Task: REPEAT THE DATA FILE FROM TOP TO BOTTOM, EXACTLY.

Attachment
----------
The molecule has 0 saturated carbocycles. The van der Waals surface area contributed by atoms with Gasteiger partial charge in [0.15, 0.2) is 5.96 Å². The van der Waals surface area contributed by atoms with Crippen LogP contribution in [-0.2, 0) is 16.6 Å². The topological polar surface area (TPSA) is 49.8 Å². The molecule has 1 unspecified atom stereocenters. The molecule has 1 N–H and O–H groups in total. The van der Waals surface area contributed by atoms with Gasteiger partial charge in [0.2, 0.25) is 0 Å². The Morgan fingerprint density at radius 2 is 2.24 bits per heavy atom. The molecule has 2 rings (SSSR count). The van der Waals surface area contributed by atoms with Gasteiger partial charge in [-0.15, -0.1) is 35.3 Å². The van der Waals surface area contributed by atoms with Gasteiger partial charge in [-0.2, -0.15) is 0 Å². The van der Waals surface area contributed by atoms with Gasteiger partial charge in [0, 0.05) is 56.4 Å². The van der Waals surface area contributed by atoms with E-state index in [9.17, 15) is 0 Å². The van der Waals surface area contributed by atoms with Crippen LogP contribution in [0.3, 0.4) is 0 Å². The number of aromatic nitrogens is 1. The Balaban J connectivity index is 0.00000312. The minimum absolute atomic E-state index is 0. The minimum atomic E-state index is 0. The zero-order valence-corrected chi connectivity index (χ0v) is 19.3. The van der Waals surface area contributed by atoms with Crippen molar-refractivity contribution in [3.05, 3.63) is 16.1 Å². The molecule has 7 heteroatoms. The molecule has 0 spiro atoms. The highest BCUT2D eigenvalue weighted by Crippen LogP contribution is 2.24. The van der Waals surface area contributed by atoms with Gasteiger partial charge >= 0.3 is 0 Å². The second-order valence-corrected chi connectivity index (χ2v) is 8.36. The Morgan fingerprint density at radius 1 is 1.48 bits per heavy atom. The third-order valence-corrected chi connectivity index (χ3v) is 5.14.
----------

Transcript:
The molecule has 0 saturated carbocycles. The van der Waals surface area contributed by atoms with Gasteiger partial charge in [0.15, 0.2) is 5.96 Å². The van der Waals surface area contributed by atoms with Crippen LogP contribution in [-0.2, 0) is 16.6 Å². The topological polar surface area (TPSA) is 49.8 Å². The molecule has 1 unspecified atom stereocenters. The molecule has 1 N–H and O–H groups in total. The van der Waals surface area contributed by atoms with Gasteiger partial charge in [0.2, 0.25) is 0 Å². The Morgan fingerprint density at radius 2 is 2.24 bits per heavy atom. The molecule has 2 rings (SSSR count). The van der Waals surface area contributed by atoms with Gasteiger partial charge in [-0.15, -0.1) is 35.3 Å². The van der Waals surface area contributed by atoms with Gasteiger partial charge in [-0.2, -0.15) is 0 Å². The van der Waals surface area contributed by atoms with Gasteiger partial charge in [0, 0.05) is 56.4 Å². The van der Waals surface area contributed by atoms with E-state index in [9.17, 15) is 0 Å². The van der Waals surface area contributed by atoms with Crippen LogP contribution in [0.3, 0.4) is 0 Å². The number of aromatic nitrogens is 1. The Balaban J connectivity index is 0.00000312. The minimum absolute atomic E-state index is 0. The minimum atomic E-state index is 0. The zero-order valence-corrected chi connectivity index (χ0v) is 19.3. The van der Waals surface area contributed by atoms with Crippen molar-refractivity contribution in [3.05, 3.63) is 16.1 Å². The molecule has 7 heteroatoms. The molecule has 0 spiro atoms. The highest BCUT2D eigenvalue weighted by Crippen LogP contribution is 2.24. The van der Waals surface area contributed by atoms with Gasteiger partial charge >= 0.3 is 0 Å². The second-order valence-corrected chi connectivity index (χ2v) is 8.36. The Morgan fingerprint density at radius 1 is 1.48 bits per heavy atom. The third-order valence-corrected chi connectivity index (χ3v) is 5.14.